Middleton Irk Street Primitive Methodist Chapel

Boarshaw Road, Middleton M24 6AP

Middleton: return from the Primitive Methodist chapel to the 1851 Census of Places of Public Religious worship. Return no: 475 4 1 11
transcribed by David Tonks 2021
Middleton Irk Street/Morton Street Primitive Methodist Chapel

The chapel in Irk Street was replaced by the chapel in Morton Street.

The return from Middleton Primitive Methodist Chapel to the 1851 Census of Places of Public Religious worship was completed by James Horrox, an Elder of Rhodes. He reports that the chapel was erected in 1823 and held around 350 people.  Average attendance at the Sunday service, held on Sunday morning, was 300.

No Sunday School is listed.

Thanks to Chris Wells for compiling the story of the chapel

1821:  The British History Online: Middleton (original source 1911) reports that the Primitive Methodists appeared in Middleton in 1821.  This date is confirmed by the booklet ‘There is Holy Ground’ – A History of Methodism in Middleton 1760-1950 (Middleton Library):

‘Services were being held in Franklands Garrett, Church-Brow-Wood ….’

1822:  From the Centenary Souvenir pamphlet, 1834-1934, of the Chapel Street Methodist Church, Rhodes, near Middleton, Lancashire (Middleton Library):

‘… our records show that the Middleton Society was formed in 1822.’

1823:  There is Holy Ground’ continues:

‘… and two years later a chapel was built at the bottom of Barrowfields, in that part of Boarshaw Lane which was known as Irk Street.’

This chapel can be seen on the 1848 OS Town Plan lying about 1/3 mile NE of Middleton town centre on a road entitled ‘Bottom of Barrow Fields’; the building scales at about 50ft x 32ft and the chapel within it about 38ft x 32ft.

Boarshaw Lane is now called Boarshaw Road; it runs parallel to Whit Brook (a tributary of the river Irk) on its west bank.  ‘There is Holy Ground’ continues:

‘The first chapel was opened by Hugh Bourne, founder of Primitive Methodism, in July 1823.’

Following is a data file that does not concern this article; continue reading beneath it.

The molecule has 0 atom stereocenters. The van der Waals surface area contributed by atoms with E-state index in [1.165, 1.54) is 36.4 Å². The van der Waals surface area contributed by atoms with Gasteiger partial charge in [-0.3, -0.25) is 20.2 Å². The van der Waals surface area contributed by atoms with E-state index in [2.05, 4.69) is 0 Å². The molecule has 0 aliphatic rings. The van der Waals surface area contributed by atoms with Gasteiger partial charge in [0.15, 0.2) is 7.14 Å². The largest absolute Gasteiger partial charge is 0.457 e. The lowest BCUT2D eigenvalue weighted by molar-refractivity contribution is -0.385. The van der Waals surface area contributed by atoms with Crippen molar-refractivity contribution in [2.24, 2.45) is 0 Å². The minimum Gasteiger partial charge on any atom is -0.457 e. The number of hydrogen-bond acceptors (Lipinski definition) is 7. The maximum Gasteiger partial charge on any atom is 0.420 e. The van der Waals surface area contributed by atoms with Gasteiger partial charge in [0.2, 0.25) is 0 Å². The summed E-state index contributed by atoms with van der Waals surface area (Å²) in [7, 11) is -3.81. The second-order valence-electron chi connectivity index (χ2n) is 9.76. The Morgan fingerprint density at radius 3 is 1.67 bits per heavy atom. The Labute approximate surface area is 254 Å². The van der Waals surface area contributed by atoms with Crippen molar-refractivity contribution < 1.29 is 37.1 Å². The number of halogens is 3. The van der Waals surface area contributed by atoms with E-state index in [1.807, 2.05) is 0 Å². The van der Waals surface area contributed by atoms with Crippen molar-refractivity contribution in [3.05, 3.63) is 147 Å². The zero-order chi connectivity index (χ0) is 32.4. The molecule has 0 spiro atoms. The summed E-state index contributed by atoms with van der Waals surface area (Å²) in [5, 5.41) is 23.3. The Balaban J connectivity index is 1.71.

A Sunday School was started in 1823, and in 1825 there were 120 pupils.

1828:  This chapel labelled ‘Middleton’, appears on the Preaching Plan for 1828 Q4 Manchester Circuit.  There were 26 ‘Places’ in the circuit.  Once a month one of the ministers took services there at 10.30, 2 and 6pm.  All other weeks a local preacher led services at 2 and 6pm.  The three ministers took turns at leading services at 7.30pm on Mondays.

1853:  The preaching arrangements for Irk Street shown on the 1853 Q3 Manchester 1st Circuit Plan are similar to those of 1838 except that the weekday services had been reduced to alternate weeks.

1863:  From the Middleton Albion of 21 February:

‘TEMPERANCE BAND OF HOPE. – On Saturday evening last, a numerous meeting of members of the above, was held in the Primitive Methodist schoolroom, Irk-street …’

1864:  The Middleton Albion of 17 July reported:

‘SILK WEAVERS’ MEETING. – On Wednesday evening last, a meeting of the hand-loom silk weavers of this neighbourhood, called by special request of the committee of the Silk Weavers’ Union, was held in the Primitive Methodist Schoolroom, Irk-street, Middleton … for the purpose of determining what means should be taken to redress an alleged grievance. … ‘

1871:  The Manchester First Circuit Plan 1871 Q2 shows that a Middleton Branch had been formed with (presumably) Irk Street at its head, in preparation for the formation of an independent Middleton Circuit the following year.

1872-1890:  The Preaching Plans for Middleton Circuit from 1872 Q3 to 1889-90 Q4 show a Middleton chapel as the first ‘Place’; this was presumably Irk Street until it was replaced by Morton Street chapel in 1881.

1881:  According to the ‘There is Holy Ground’ booklet, on the page about the Morton Street chapel:

‘The organ which had been used in the Irk Street chapel for 21 years was re-erected in the new building [Morton Street chape] and served for a further 52 years.’

1883:  From the Middleton Albion of 26 May:

‘TO BE SOLD OR LET, the Old Primitive Methodist Chapel, Irk Street …’

Similar announcements appeared through until September.

1884:  The Middleton Albion of 1 March announced:

‘Lot 3.  All that PLOT of LAND and the Commodious CHAPEL erected thereon, with the Out buildings belonging thereto, situated in Irk-street, Middleton, in the county of Lancaster, formerly in the occupation of the Primitive Methodists, but since partly as a Mission Room by the Church of England.’

1890:  From the Middleton Guardian of 31 May:

FIRE AT MIDDLETON. – On Saturday afternoon, shortly before 2 o’clock [pm], a fire broke out at the old Primitive Methodist Chapel, situated in Boarshaw-road, Middleton, and which for about five months has been used as a chemical works by Messrs. Alfred Royse and Son, manufacturing chemists and dry-salters. … The ground floor was almost completely gutted … The damage in the upper room was not near so much, but still it was serious.’

1915:  The 1915 25” OS map  shows three terraced houses on the site.

The site of the chapel is now open space in front of Nos. 107 and 109 Boarshaw Road, M24 6AP.

You can download  the story Chris Wells tells below.


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